Close to the end of the first quarter of 2013, WHO launches their Global Status report on road safety.
Where does South Africa stand in all this?
According to the status report, only 28 countries, covering 7% of the world’s population, have comprehensive road safety laws on all five key risk factors: drinking and driving, speeding, and failing to use motorcycle helmets, seat-belts, and child restraints.
2010 saw 1.24 million deaths on the world’s roads. If this has to be brought down by 50% by 2020 the pace of legislative change needs to rapidly accelerate. The urgency to change laws relating to road traffic infringements seems to get the back seat as there is hardly any political will.
Of this, South Africa looses 18000+ lives per annum on our roads of which 1500+ are children under the age of twelve. These are our most vulnerable passengers and still the law does not protect them.
The law does not enforce a child under three to be safely strapped in. The law allows a baby to sit on the mother’s lap if the mother is safely strapped in. This child becomes the mother’s airbag. There is no need for a child safety seat, but should one be present, it must be used. On average we lose 4.1 children per day on our roads due to road crashes. Let’s make this more practical, 100 rugby teams per year, 136.4 soccer teams per year or 1 primary school per year. When we look at the road deaths through rosy lenses we only see what we like to see, but when the rosy lenses disappear, it paints another picture. Children robbed of a future, children paralyzed for life, families devastated for the rest of their lives. So the question arises:
HOW IMPORTANT IS THE CHANGING OF LEGISLATION?
The other mention was the law regarding seatbelts:
Just today another 24 people lost their lives in a bus crash in the Hexriver pass. If the busses were fitted with seat belts, 24 people could have survived this horrifying accident. Families could have been saved the trauma of losing a lived one or worse, the breadwinner of the family.
During our driver fatigue campaign the festive season, we stopped more than 17000 vehicles in the three weeks we were along the N1. Of that, more than 15000 passengers were not safely buckled up. 248 child safety seats were issued. This is a small section of the many kilometers of road that holiday makers travelled during the festive season. When we look at these stats, we are horrified by the extend of lawlessness of our road users.
A few more stats from the WHO report:
- 59 countries, covering 39% of the world’s population, have implemented an urban speed limit of 50 km/h or less and allow local authorities to further reduce these limits.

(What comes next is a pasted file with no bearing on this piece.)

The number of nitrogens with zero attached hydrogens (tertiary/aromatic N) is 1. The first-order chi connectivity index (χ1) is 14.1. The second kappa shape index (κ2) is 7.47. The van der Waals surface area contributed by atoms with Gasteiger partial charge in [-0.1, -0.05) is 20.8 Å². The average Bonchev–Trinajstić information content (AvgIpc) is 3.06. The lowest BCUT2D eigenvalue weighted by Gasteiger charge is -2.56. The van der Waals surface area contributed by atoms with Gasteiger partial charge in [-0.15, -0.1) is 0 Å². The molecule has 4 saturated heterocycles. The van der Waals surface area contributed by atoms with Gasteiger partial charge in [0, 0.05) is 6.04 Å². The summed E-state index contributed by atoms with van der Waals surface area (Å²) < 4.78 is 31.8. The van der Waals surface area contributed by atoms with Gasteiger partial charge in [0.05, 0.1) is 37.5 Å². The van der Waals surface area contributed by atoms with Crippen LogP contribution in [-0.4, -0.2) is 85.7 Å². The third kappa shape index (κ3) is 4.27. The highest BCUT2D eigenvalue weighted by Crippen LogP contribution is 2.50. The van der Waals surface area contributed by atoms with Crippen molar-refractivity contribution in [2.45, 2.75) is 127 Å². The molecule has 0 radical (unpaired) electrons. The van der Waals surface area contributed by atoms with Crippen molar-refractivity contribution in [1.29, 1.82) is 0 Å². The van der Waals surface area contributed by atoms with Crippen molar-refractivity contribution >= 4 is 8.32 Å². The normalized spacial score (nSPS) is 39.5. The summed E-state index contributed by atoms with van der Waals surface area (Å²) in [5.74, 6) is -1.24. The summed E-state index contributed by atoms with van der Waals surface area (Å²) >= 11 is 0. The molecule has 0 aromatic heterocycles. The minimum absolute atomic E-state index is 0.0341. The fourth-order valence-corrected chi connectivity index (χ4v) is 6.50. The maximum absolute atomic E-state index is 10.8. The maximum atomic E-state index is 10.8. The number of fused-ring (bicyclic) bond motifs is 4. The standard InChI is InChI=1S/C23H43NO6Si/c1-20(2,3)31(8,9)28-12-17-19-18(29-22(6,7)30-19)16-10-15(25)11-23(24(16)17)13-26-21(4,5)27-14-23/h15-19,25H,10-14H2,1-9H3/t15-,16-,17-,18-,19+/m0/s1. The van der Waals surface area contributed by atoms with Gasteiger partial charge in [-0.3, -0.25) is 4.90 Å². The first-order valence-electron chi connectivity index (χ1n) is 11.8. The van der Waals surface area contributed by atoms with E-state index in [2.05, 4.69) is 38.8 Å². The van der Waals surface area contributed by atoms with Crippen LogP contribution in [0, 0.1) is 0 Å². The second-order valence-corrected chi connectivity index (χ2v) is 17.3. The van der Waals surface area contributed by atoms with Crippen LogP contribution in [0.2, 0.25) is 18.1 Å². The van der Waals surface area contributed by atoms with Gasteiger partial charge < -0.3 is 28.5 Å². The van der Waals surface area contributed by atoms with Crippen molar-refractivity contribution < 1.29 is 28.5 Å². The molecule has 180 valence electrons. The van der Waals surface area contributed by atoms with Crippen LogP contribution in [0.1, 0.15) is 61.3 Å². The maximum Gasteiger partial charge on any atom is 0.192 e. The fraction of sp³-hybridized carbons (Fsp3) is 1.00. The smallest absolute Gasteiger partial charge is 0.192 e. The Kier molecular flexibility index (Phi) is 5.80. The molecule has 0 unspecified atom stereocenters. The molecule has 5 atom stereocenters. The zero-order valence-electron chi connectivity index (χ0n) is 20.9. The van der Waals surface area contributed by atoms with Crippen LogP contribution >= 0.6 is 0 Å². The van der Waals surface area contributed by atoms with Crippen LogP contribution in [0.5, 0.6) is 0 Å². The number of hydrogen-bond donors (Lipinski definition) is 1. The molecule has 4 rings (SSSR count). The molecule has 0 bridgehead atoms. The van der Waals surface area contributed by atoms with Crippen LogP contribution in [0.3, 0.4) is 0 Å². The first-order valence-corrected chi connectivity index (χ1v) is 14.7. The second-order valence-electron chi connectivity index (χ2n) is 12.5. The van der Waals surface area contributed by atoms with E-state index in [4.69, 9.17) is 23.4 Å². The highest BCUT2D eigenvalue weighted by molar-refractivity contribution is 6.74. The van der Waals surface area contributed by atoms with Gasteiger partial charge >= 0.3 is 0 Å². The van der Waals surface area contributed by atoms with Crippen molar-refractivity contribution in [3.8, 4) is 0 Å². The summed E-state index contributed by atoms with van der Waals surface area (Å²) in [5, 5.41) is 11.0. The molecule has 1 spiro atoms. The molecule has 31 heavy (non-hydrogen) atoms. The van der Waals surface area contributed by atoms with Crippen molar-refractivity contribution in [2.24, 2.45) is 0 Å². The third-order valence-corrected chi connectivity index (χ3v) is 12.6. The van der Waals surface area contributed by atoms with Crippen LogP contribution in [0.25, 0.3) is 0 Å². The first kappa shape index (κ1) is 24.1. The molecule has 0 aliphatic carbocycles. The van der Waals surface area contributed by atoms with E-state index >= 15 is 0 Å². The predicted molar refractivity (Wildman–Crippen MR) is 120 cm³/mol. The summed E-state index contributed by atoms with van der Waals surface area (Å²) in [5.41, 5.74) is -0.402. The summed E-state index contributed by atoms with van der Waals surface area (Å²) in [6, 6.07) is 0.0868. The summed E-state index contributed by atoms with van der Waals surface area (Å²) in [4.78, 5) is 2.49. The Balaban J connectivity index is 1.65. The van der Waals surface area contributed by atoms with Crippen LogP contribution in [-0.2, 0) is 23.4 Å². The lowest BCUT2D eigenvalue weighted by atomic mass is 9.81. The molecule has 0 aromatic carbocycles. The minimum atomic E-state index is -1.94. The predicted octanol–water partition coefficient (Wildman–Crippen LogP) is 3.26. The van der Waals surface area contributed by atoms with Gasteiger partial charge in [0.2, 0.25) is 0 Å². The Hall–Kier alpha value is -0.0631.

- 89 countries, covering 66% of the world’s population, have a comprehensive drink-driving law, defined as a Blood Alcohol Concentration (BAC)limit of 0.05 g/dl or less.
- 90 countries, covering 77% of the world’s population, have motorcycle helmet laws which cover all riders on all roads with all engine types and have a motorcycle helmet standard.
- 111 countries, covering 69% of the world’s population, have comprehensive seat-belt laws covering all occupants.
- 96 countries, covering 32% of the world’s population, have a law requiring child restraints.
- The report also highlights that most countries – even some of the best performing in terms of the safety of their roads – indicate that enforcement of these laws is inadequate.
Several groups are particularly at risk of dying in a road traffic crash:
- 59% of those who are killed in road traffic crashes are between the ages of 15 and 44 years, and 77% are male.
- Pedestrians and cyclists constitute 27% of all road deaths. In some countries this figure is higher than 75%, demonstrating decades of neglect of the needs of these road users in current transport policies, in favor of motorized transport.
- The risk of dying as a result of a road traffic injury is highest in the WHO African Region at 24.1 per 100 000 population and lowest in the WHO European Region at 10.3 per 100 000 population.
Going back to the Decade of Action’s five pillars, South Africa is still far behind in reaching the goal of 50% less fatalities by 2020. This is not achievable unless we all work together, abide by the law, have political will and making sure that the existing laws are enforced.
Drive More Safely requests that Government should not turn a blind eye to the valuable work of road safety Organizations, but to make funding available, share resources, knowledge and manpower to fight this epidemic to the core.
“Daily families are left with a permanent reminder of an accident that changed their lives forever”
Media report compiled by
Resource material: Own stats and WHO Global status report on road safety.